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Dave's Notes
Fire Brigades Must Stay
Vol 21 No 4

Why does an industrial facility need a fire brigade when they have agreements to bring in mutual aid and outside contractors when things get their worst? One important reason is that a narrow window of opportunity exists to save lives after a once-in-a-lifetime event such as a vapor release or ignition. The only responders in place to take advantage of that window are the responders already on site. If there is a worker trapped, he may only have minutes to live. Waiting for responders from the next plant, next town or next state is not an option. If that worker is going to survive, action has to be taken now. You need trained people with the right protective gear at hand ready to go into that vapor cloud get those people out. You've got to have responders trained to set up hose lines supporting manned or unmanned monitors, or sprinkler systems. An evolving disaster in a plant or refinery is a lousy time to teach someone how to hook up three lines to a portable monitor when he's never seen one except parked on a fire truck.

We don't do a good job defining what a fire brigade should be or even measuring what they need. A plant fire brigade should analyze their capabilities. It's not hard. We usually start figuring out how many gallons of water or foam you can pump or deliver in how many minutes. Bear in mind that firefighters can use just about any old water in a pinch -- river water, salt water and sewage water included. Modern foam doesn't know the difference and neither does the fire. If you're pumping out of the Houston Ship Channel, that's one thing. If you're pumping out of a storage tank in Midland, TX, that's another issue. What are you're alternative sources of water? Do you need to bring in mutual aid to lay large diameter hose to the nearest pond? Factory Mutual or NFPA standards for fire water and fire pumps in plants are not designed for a 60 minute fire, let alone fires that go on 24 hours or more.

Water isn't the only major capability that should be explored. If you've only got four people on a shift, you're limited in what your fire brigade can accomplish. If you've got 20 people to back them up, that's different. But even 20 responders is not a lot of people when you consider the toll fighting a mid-summer fire can take on a responder. Wearing full bunker gear in 100 degree temperature gives most responders an endurance of 30-minutes to an hour before rehab is required.

To me, it is almost inconceivable that a plant could operate without a mutual aid agreement with other plants, cities and outside commercial providers of fire protection. Because even though the statics look better each year, chemical plants are going to have chemical spills and vapor releases, refineries are going to have storage tank fires and even manufacturing facilities making everything from cars to coffee pots are subject to devastating disaster that can threaten their business overnight.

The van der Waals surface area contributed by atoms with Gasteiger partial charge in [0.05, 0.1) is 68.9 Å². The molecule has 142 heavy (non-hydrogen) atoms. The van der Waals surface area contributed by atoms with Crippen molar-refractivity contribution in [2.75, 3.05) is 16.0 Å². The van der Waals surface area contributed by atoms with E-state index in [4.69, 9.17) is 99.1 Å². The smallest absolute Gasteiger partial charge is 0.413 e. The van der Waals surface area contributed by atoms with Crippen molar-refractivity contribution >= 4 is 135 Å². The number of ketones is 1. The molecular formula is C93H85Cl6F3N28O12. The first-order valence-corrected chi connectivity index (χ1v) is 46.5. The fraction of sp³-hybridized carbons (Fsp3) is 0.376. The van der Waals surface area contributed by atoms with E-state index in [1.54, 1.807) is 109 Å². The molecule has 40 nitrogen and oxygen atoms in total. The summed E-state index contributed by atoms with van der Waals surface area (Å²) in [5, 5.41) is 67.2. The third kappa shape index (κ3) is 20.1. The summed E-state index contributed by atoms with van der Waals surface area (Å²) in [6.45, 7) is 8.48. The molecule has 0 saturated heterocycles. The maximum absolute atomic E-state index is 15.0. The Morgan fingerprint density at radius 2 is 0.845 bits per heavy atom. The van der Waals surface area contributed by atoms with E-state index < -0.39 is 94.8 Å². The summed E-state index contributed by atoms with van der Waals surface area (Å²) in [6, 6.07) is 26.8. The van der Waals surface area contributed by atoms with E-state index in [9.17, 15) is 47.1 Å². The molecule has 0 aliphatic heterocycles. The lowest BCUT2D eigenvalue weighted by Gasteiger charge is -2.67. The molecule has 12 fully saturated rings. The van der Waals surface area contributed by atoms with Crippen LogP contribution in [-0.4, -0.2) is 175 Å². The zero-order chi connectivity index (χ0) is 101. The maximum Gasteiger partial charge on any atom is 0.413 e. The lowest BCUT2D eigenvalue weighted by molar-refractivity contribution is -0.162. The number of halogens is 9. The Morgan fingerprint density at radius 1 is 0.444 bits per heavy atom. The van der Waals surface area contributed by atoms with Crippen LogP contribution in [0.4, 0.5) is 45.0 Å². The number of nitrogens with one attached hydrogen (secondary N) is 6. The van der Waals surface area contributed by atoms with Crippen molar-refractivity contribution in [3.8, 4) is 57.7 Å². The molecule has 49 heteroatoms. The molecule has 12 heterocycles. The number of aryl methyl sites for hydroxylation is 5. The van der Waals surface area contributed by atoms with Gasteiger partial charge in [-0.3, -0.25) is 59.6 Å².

Yet, there are plant today saying 'Hey, there is a fire department right down the street that I pay good taxes to support -- I'm shutting down my fire brigade and turning the keys over to the municipal firefighters.' If that's okay with you and the stockholders, fine. But you'd better be ready to train those municipal firefighters and provide them the specialized equipment, like foam nozzles, necessary for industrial fire fighting. Because if municipal firefighters get hurt on site due to lack of training or equipment, I don't need to tell you who is going to be signing the checks for that liability. For that reason, a lot of plants simply refuse to allow municipal firefighters inside the front gates. These firefighters don't understand the process, the chemicals, the procedures and they certainly don't feel comfortable attempting them.

That was the way I felt about it 40 years ago when I started out as a municipal firefighter. Today I know better. I'd much rather go into a refinery and battle a gasoline storage tank fire than go into a three-story warehouse with fire on the second floor. The later is a lot more dangerous than the former. Another reason why I'd prefer the tank fire is that the refinery is a place where the pursuit of safety has been ingrained in people above all other things. From the first day on the job, workers are constantly reminded to respect the need for safety. That sentiment is so instilled in the industrial mindset that it is not unusual to hear a plant manager say he would let a storage tank burn to the ground before he'd risk someone getting hurt.

Fire brigades are a long way from extinct. In those first instinctive minutes when fast action can make the difference between a temporary inconvenience and a multi-million dollars product loss, the plant fire brigade is poised and ready. Sure, that once-in-a-career fire might have to be handed off to an outside specialist, but if the fire brigade does its job right that fire might never get to that point.

 
 

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